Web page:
HP Settles Kickback Case With DoJ

The computer giant denies it engaged in any illegal conduct in a case stemming from claims of abuse in winning government contracts.

Hewlett-Packard said it has reached a settlement with the Department of Justice this week over a long-running case involving government contracts, though the PC maker denied it did anything illegal.

A report in the Financial Times said the case dates back to 2007 and involves complaints HP (NYSE: HPQ) overcharged the government on multiple federal contracts.

"HP has agreed to a settlement with the Department of Justice, without any admission of wrongdoing, in order to resolve the allegations in full," the company said in a brief statement.

The company also said the settlement would have a negative impact on its third quarter fiscal earnings of approximately two cents a share. Since HP has over 2 billion shares outstanding, the settlement cost could reach as high as $50 million.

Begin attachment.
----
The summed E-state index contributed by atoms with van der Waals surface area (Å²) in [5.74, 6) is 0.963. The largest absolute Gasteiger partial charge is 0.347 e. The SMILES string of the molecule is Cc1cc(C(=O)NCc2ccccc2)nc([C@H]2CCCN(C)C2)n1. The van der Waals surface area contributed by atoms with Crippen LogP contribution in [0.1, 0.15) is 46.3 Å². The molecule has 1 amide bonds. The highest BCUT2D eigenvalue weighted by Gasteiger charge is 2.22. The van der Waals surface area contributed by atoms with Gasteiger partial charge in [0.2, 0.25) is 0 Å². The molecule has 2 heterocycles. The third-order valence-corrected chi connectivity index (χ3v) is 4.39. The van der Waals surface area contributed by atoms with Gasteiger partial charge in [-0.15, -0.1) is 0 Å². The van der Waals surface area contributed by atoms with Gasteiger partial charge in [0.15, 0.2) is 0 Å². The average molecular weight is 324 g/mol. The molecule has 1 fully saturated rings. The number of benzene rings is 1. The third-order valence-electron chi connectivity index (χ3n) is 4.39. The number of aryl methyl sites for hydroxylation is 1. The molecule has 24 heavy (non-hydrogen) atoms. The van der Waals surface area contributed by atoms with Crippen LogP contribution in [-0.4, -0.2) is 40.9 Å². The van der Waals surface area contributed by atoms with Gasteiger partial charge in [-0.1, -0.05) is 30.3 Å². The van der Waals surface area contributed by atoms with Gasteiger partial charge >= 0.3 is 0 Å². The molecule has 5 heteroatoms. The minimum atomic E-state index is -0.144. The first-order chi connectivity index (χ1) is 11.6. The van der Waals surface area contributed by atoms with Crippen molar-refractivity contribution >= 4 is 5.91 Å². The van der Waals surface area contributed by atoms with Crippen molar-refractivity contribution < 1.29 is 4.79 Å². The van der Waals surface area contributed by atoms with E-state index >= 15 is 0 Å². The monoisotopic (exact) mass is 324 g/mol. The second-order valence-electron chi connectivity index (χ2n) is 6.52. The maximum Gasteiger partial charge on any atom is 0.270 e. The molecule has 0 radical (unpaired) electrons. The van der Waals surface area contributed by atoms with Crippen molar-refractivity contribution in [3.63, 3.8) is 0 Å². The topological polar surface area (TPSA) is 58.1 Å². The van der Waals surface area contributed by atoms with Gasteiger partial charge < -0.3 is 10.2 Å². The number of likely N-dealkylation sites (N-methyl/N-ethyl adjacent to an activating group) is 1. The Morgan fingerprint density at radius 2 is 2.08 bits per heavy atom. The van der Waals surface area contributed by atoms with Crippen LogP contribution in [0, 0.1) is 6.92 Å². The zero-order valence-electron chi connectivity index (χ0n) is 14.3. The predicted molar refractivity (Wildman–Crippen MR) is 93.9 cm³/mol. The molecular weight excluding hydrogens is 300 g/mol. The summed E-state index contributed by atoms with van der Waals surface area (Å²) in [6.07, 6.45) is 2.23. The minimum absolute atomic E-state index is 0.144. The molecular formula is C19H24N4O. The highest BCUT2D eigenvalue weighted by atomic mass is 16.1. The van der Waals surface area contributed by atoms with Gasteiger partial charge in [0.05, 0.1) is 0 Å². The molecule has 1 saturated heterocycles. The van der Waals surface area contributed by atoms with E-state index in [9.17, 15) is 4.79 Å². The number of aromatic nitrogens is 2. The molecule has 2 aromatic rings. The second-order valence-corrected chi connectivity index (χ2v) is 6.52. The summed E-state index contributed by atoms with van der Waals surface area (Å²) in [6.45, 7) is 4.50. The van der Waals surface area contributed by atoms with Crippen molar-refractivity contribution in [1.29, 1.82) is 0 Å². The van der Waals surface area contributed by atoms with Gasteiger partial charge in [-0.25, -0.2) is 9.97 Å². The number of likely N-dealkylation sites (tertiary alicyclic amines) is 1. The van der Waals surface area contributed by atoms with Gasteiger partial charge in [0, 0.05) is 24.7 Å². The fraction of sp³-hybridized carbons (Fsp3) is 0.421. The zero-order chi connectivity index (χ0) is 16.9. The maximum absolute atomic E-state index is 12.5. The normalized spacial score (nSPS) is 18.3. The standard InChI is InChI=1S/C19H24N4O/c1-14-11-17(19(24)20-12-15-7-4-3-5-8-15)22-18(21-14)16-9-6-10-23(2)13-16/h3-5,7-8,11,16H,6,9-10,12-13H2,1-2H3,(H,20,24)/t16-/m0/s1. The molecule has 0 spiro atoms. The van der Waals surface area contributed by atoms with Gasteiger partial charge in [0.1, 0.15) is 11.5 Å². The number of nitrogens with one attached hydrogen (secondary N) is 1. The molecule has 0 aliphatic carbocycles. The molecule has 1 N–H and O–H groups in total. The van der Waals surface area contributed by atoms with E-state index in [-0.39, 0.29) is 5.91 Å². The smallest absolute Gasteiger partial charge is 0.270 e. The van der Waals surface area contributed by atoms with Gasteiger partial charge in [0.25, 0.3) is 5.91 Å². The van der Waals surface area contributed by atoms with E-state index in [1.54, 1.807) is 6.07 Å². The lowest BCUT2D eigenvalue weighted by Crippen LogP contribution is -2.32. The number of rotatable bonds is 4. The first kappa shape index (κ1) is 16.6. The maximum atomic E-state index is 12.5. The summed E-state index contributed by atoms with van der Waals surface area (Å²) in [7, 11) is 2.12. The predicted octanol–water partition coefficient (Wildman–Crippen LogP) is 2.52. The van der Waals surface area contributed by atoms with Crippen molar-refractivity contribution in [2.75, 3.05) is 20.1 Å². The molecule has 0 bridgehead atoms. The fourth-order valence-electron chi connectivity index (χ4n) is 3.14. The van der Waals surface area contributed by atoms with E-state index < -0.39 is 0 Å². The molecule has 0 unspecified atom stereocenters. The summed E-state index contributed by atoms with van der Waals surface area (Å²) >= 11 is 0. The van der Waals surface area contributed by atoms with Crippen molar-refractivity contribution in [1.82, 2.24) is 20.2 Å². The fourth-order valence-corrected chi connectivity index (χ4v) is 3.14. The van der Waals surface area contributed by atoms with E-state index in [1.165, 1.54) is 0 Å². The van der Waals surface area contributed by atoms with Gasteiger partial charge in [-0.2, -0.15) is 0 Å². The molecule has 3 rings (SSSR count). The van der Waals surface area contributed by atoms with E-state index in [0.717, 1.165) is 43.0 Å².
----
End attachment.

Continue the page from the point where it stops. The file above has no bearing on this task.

HP this week also said it had settled the Rille whistleblower case, which had sparked the DoJ's investigation. The Rille complaint, filed in the U.S. District Court in the Eastern District of Arkansas in 2007 by Normal Rille and Neal Roberts, involved charges that HP, Sun Microsystems (now owned by Oracle), consulting firm Accenture and others provided kickbacks, including illegal rebates, to win government contracts.

The charges actually date as far back as the late 1990s, when the government said HP and others began submitting false claims for IT hardware and services on numerous government contracts.

The settlement announcement comes on the heels of a lawsuit the DoJ filed last week against Oracle (NASDAQ: ORCL). In the Oracle case, the government charged the enterprise software giant with defrauding the federal government on a massive software contract worth hundreds of millions of dollars between 1998 and 2006..

David Needle is the West Coast bureau chief at InternetNews.com, the news service of Internet.com, the network for technology professionals.




Tags: government IT, government market, Sun, HP, DOJ


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